Tuesday, 27 October 2009
Fantastic Mr Fox
People who haven’t seen this film have issues with it. I’ve been looking forward to it for months, but it seems like every time I bring it up someone pipes up with a contrary opinion. True, the voices are American, the directors and writers and producers are American, only the bad guys have English accents, but really, are we so closed minded as to reject a film based on the fact that it’s an American adaptation of a British story?
True, Wes Anderson is American, but so what? Fantastic Mr Fox was the first book he ever bought, he begged for the rights to it over 10 years ago, he gained the approval of Roald Dahl’s wife, and he lived in Dahl’s house whilst writing the screenplay, all of the sets and props in Fox’s home are exact replicas of the furniture in Gypsy house. What more do people want? Yes the story is fleshed out, but it is a short story. As Dahl’s wife puts it, “it had to be embroidered.” Anderson and Noah Baumbach retain the core of the story, stating that they “wanted to write a Roald Dahl movie,” rather than just taking the story and running away with it.
The story follows Mr Fox (Clooney), his wife (Streep) and his teenage son, Ash (Schwartzman) as they move to a new tree near the farms of Boggis, Bunce and Bean, the three meanest farmers in the world. Mr Fox has given up his bird thieving ways to become a newspaper man, but the proximity to the farms proves too tempting to resist, and he’s soon back to his old ways. What follows is a kind of Ocean’s Eleven meets The Animals of Farthing Wood, but far more whimsical.
The stop-motion animation in the film is wonderful, lending the film a handmade, old fashioned quality. It isn’t slick, but it’s not supposed to be. Seeing the workings behind it, looking out for the imperfections, is what makes the whole film work. It’s not perfect, but it is created out of love, its flaws are what make it special, a theme reflected through the story and the characters.
What I love about the film is that it is still so obviously a Wes Anderson movie. The direction and the storytelling hasn’t changed to fit the animated genre, he adapted the genre to perfectly fit his own directorial style. The dysfunctional family dynamic recognizable in all of Anderson’s films is still there, as is the trademark shot composition and the hilarious deadpan dialogue. If anything it works better animated than it does in live action.
A fantastic vocal cast, stunning visuals, hilarious dialogue, and genuinely captivating set pieces, could you really ask for anything more from an adaptation of one of the most popular children’s stories of all time? This is an adaptation for people who grew up with the story, it’s a kids film for adults, and i urge everyone to go see it right away.
Thursday, 22 October 2009
My new laptop, Joe Kavalier, has a built in camera. I abuse this feature regularly by annoying my friends on facebook, and i thought i'd try posting a video on here too. In retrospect, i probably should have thought of something to say before embarking upon this exercise. Sorry for that.
Wow, the image is completely messed up, i have no idea why that happened, it was fine when i reviewed at after filming. Also, i think the sound is a little bit off, giving me a king of freaky ventriloquist effect. All in all i think the experiment failed, but i'm still posting it because i think if i sort it out it could be kind of a fun addition.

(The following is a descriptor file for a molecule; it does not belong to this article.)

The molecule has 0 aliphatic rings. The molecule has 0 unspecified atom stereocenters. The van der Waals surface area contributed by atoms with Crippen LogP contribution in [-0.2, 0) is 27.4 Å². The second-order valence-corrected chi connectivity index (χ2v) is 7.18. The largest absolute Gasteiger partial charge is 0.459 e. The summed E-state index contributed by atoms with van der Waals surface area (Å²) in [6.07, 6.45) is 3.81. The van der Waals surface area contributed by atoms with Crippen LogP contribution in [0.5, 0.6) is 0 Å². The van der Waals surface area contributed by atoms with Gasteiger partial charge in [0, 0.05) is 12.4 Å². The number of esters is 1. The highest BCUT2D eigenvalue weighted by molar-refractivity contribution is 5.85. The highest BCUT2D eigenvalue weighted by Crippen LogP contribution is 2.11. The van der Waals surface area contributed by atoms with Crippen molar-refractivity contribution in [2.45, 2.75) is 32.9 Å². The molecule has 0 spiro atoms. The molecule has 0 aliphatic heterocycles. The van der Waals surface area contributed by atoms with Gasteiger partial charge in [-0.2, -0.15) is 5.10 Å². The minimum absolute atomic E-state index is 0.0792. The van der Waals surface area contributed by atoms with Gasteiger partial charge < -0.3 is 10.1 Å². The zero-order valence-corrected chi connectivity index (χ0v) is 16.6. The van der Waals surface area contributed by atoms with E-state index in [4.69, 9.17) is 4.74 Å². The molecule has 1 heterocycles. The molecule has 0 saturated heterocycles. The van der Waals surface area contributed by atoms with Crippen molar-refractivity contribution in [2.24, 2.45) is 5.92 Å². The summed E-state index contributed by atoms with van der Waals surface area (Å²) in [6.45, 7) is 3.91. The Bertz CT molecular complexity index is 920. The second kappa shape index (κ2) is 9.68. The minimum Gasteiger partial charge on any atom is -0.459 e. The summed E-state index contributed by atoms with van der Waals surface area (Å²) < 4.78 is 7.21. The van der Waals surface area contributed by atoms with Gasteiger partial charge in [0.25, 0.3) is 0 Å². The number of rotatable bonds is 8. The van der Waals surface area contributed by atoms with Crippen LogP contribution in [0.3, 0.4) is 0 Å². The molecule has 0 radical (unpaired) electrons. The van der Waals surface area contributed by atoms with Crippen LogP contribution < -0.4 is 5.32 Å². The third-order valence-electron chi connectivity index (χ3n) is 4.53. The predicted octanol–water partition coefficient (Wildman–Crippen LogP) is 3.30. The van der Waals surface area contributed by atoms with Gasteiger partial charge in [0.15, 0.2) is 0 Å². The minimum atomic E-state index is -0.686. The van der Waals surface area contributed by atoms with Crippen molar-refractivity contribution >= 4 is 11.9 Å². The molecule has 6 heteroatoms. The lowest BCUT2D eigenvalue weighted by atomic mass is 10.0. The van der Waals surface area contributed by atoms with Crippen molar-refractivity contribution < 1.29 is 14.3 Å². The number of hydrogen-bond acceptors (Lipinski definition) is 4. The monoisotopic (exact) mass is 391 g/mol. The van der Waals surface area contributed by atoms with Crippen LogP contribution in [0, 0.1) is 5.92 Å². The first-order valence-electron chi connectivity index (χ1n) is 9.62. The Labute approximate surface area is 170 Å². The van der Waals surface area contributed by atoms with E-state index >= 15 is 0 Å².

Anyway, tell me whether this is a good idea or a bad one and i'll react accordingly.
To this end he has taken it upon himself to grow the offensive ‘tasche and has been parading it about for many months risking possible violence from the general public for appearing to be a Nazi crackpot, but generally just appearing to be “a bit of a dick”. The show opens with his musings about why the moustache and seems to have taken the blame for Nazism, the effect his new moustache would have upon those he met, and more importantly what affects it might have on himself; “was it the toothbrush moustache that was evil? Would I become evil if I grew one” The program is full of his thoughts on the subject, but the show rapidly moves onto more substantial material.
Herrings satirical point, that a racist is less racist than the rest of us, because a racist sees the world as only a handful of different skin tones, where as the rest of us feel the need to divide the world into 195 different nationalities, is possibly his finest work. "If only the people of India and Pakistan could see themselves the way a racist sees them – 'What are we doing? Why are we fighting? I'm a Paki, you're a Paki.'" He is able to construct this argument so well into his candour that any inappropriateness is forgiven.
As Herring himself wrote to the Guardian, defending his show from reviewer Brian Logan “The show examines our attitudes to ethnicity and questions whether the way humans choose to divide themselves is obfuscating their essential similarity. It challenges racism, but also liberal assumptions about cultural identity”.
A trait that is common in Herring’s stand-up, is the clear feeling that they don’t have to pander to an audience. Just over half way into the show Herring embarks on a good 10-15 minute, largely jokeless, tirade against any member of the audience who did not vote in the last European election, thereby allowing the BNP to gain 2 seats in the European Parliament.